Over the years, there's been no shortage of user-created concepts that try to depict what Windows 10 could look like, and that partly happens due to the number of inconsistencies across the OS, and how long it usually takes for changes to be made. A few weeks ago, a Reddit user focused on the File Explorer, but today, we have a new concept from Twitter user vGLAD, whose concept design is called Project Acrylic and focused on the Start menu and a couple of system flyouts.
Starting with (of course) the Start menu, we can see that the concept has it undocked from the taskbar and using rounded corners, something we're already expecting based on Sun Valley leaks from earlier in the year. However, there's a lot more going on here, starting with the dual-tone look thanks to the left-side pane using Acrylic transparency effects and the main area being a solid color. The All Apps list has been removed in favor of quick shortcuts to user folders and also some system settings like Disk Management, personalization, and connected devices.
Tiles are also done away with, and instead, a set of commonly-used apps and websites headlines the right-side section of the Start Menu, similar to how the Windows 10X Start menu looks in the preview builds we've had access to. However, below that you'll see Quick Access, which is usually a page in File Explorer, now more readily available. Users can pin folders and documents to this area, too. At the bottom, a button can take the user to the All Apps list.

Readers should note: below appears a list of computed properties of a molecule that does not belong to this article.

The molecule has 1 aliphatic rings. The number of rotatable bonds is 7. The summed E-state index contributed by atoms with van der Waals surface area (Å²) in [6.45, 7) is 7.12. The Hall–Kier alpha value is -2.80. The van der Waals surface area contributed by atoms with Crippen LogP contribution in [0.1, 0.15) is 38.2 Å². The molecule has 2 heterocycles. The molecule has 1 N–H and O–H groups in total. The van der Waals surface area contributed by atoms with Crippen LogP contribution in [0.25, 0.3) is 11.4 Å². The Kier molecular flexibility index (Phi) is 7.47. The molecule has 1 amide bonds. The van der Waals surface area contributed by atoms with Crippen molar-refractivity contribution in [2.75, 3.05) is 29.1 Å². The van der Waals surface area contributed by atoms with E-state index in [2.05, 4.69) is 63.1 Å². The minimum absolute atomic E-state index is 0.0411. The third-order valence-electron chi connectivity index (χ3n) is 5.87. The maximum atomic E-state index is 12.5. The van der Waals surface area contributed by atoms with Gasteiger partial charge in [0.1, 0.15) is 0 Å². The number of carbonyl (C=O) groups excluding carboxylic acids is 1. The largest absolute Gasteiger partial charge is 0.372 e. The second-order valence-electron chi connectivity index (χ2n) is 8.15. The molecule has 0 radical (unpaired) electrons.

You can also see the File Explorer in this screenshot, but it's not a big focus for this concept. It features a dual-tone design similar to the Start menu, and the ribbon has been removed, with core actions like renaming or deleting a file having new shortcuts near the top right corner. Some of the icons have also been redone.
Moving on to the next image, the concept focuses on the volume flyout and a new 'Devices' flyout, too. Both also use rounded corners, along with Acrylic transparency and solid colors to help highlight certain UI elements, and offer quick access to certain controls. In this image, you can also see updated icons and spacing for the system tray icons.
The sound flyout allows users to switch input and output devices on the fly and control music playback directly from the flyout, while the devices flyout offers a quick overview of devices plugged into the PC or connected wirelessly, with shortcuts to manage their files in the File Explorer.
The concept has garnered praise by other Twitter users, but of course, it's unlikely Microsoft will implement these concepts anytime soon. Microsoft has made some notable changes to the design in Windows 10 builds in the Dev channel, but they aren't this thorough, and they may take a while to be available to the general audience.